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Why The Old Vs. Young Debate Over The Future Of News Is Wrong

I don’t typically post much here about what I’m doing at my day job at the San Jose Mercury News. But for this weekend, I’ve got a column up that I think is worth sharing: Older generations adopting new technologies faster than young:

“Let us now banish that enduring image of the bumbling parents who can’t program their VCR and must beg their teenager for help. It turns out that the middle-age demographic stands ready to lead the digital revolution. When it comes to listening to music on iPods, blogging, downloading podcasts, joining Facebook, and using Twitter, the over-35 crowd is adopting everything from social media to consumer electronics at a faster rate than their Generation Y (ages 18-24) counterparts.
These figures challenge some deeply held stereotypes about technology and age. Tech companies, often obsessed with designing for youth and hiring young, should take heed of this emerging powerhouse to think differently about their products, and where growth and opportunity may be found.”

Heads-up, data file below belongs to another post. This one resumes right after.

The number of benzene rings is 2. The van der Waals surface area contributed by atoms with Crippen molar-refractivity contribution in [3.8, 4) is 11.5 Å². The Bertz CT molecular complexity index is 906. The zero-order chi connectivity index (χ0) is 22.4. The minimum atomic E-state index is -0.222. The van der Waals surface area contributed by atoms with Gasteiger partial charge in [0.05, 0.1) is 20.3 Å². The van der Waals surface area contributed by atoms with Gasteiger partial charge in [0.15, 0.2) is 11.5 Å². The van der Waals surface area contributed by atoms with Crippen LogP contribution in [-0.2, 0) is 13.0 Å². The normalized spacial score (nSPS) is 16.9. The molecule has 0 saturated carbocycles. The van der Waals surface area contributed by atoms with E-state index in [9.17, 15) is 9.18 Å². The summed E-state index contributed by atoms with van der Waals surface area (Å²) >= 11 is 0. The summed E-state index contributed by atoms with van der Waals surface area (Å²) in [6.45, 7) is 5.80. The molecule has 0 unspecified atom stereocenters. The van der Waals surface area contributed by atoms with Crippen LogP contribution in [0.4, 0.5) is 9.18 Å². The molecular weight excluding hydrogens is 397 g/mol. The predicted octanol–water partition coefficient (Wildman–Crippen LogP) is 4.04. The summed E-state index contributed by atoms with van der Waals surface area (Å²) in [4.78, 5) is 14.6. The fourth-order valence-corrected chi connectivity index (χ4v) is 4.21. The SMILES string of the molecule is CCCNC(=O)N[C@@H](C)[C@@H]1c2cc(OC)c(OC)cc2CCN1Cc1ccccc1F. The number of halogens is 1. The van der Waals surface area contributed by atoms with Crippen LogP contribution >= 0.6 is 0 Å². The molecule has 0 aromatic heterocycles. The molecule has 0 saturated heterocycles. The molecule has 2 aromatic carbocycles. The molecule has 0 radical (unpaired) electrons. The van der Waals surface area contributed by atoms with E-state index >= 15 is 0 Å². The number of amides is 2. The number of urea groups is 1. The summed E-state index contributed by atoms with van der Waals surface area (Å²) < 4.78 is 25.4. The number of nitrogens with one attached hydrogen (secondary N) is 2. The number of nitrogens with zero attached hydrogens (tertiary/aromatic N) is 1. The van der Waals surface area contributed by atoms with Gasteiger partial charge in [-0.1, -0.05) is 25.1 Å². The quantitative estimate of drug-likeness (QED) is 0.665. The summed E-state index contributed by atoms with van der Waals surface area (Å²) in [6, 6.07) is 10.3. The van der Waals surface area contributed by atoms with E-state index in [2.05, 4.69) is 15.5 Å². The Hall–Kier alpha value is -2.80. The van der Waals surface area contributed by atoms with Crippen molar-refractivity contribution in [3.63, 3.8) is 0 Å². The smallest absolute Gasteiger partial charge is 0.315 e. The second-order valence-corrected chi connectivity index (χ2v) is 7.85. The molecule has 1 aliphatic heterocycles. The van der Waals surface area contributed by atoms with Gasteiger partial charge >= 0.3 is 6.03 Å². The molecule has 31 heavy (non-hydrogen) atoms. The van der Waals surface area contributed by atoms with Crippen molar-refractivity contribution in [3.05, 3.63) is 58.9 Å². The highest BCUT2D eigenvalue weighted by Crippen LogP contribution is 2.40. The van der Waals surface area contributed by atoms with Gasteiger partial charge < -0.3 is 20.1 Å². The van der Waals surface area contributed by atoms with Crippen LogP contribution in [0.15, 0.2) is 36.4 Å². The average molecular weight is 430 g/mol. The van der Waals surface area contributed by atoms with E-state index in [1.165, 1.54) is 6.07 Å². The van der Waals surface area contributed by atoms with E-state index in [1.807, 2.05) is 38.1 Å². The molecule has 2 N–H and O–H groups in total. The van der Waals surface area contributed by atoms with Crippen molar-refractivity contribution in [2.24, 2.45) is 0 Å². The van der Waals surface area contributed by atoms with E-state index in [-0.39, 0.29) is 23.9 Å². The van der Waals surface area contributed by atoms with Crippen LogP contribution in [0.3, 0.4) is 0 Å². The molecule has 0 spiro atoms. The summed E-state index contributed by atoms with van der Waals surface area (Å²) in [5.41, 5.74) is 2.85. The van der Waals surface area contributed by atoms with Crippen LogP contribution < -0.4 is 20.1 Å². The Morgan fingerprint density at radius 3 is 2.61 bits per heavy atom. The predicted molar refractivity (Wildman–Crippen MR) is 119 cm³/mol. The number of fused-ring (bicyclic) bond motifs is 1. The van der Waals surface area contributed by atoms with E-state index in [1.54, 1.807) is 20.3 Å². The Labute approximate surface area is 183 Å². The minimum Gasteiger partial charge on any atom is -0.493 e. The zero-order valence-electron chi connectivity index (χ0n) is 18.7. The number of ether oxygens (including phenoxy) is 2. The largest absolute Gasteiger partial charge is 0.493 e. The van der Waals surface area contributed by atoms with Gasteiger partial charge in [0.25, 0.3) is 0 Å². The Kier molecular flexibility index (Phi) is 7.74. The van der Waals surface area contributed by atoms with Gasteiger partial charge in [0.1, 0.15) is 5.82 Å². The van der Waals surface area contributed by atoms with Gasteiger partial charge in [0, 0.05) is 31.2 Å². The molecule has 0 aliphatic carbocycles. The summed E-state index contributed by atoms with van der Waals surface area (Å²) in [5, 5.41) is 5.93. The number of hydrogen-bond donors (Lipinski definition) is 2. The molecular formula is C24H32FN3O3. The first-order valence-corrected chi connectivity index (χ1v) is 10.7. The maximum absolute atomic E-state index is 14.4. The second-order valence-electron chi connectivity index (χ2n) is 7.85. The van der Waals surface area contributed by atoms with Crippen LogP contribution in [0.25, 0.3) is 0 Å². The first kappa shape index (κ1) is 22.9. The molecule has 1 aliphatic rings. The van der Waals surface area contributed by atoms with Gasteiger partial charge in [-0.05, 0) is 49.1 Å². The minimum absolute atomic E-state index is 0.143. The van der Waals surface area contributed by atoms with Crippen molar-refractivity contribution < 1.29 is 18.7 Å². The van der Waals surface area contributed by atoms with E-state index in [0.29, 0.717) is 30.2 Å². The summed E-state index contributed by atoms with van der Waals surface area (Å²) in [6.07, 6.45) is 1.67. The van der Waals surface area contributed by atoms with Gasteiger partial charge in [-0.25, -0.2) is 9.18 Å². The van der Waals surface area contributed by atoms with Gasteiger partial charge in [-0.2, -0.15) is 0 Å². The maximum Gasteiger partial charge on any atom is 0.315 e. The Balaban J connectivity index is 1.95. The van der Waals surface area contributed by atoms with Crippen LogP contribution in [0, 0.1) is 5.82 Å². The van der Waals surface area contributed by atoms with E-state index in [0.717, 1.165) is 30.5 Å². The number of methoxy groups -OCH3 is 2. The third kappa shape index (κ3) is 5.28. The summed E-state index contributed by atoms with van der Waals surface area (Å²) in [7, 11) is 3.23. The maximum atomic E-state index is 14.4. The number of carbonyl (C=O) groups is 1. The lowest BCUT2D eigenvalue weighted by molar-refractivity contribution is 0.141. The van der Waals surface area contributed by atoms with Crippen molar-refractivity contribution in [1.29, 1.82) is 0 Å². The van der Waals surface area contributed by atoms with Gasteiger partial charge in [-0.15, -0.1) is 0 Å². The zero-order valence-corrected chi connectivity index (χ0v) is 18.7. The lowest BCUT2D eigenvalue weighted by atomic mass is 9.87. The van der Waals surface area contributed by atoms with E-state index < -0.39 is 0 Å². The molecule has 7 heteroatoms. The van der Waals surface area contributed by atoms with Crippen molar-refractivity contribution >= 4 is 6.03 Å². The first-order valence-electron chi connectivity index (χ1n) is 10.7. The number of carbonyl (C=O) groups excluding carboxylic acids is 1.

I mention this here for a couple of reasons. Too often, I hear some folks complaining that somehow younger journalism types are more innovative, that somehow older folks in the newsroom are inherently less so. In some cases that’s true, and in some cases it’s not. But I’ve visited plenty of college media organizations in the past couple of years that are far more conservative than professional ones when it comes to the need for transformation. And I’ve met plenty of sharp minds over 35 who are ready to embrace new thinking.

Even more importantly, people like to focus on what younger generations want and don’t want in terms of news consumption. But such patterns don’t necessarily break down neatly among generational lines. We should be seeking to understand where the whole community is and what their needs are.

The big exception to all of this: The Accenture report indicates pretty clearly that the 18-25 demographic is embracing mobility at a faster rate for now. I think more than anything, that’s going to define Generation Y in terms of technology. They are going to be the mobile generation. This is both a challenge and opportunity for news organizations that I’ll write more about in the coming weeks.

One Response

  1. I would just keep top of mind that 18 to 24 is the time in life when mobility defines activity. Back in hippie days it was all about traveling and finding new experiences. That is not, in my humble opinion, unique to this cohort of 18 to 24 year olds. It’s a natural property of this age. What happens when they have families, raise children?My bet is that many of them will work near or at home, still mobile, but with a different twist.

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